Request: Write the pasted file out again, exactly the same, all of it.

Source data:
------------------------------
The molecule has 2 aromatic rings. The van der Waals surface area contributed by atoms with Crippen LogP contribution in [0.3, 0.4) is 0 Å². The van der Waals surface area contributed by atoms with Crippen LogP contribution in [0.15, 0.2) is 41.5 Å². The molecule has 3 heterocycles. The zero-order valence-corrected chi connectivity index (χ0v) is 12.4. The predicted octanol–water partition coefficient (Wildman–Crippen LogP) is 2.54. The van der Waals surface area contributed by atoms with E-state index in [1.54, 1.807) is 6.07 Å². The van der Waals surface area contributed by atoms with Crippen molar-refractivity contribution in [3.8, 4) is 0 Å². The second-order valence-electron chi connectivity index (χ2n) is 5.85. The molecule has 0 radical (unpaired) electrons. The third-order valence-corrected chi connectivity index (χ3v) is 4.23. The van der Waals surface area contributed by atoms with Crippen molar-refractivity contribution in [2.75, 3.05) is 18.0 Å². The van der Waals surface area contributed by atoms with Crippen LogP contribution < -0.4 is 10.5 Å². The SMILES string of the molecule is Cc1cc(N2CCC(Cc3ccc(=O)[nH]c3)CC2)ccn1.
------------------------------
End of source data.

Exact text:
The molecule has 2 aromatic rings. The van der Waals surface area contributed by atoms with Crippen LogP contribution in [0.3, 0.4) is 0 Å². The van der Waals surface area contributed by atoms with Crippen LogP contribution in [0.15, 0.2) is 41.5 Å². The molecule has 3 heterocycles. The zero-order valence-corrected chi connectivity index (χ0v) is 12.4. The predicted octanol–water partition coefficient (Wildman–Crippen LogP) is 2.54. The van der Waals surface area contributed by atoms with E-state index in [1.54, 1.807) is 6.07 Å². The van der Waals surface area contributed by atoms with Crippen molar-refractivity contribution in [3.8, 4) is 0 Å². The second-order valence-electron chi connectivity index (χ2n) is 5.85. The molecule has 0 radical (unpaired) electrons. The third-order valence-corrected chi connectivity index (χ3v) is 4.23. The van der Waals surface area contributed by atoms with Crippen molar-refractivity contribution in [2.75, 3.05) is 18.0 Å². The van der Waals surface area contributed by atoms with Crippen LogP contribution < -0.4 is 10.5 Å². The SMILES string of the molecule is Cc1cc(N2CCC(Cc3ccc(=O)[nH]c3)CC2)ccn1.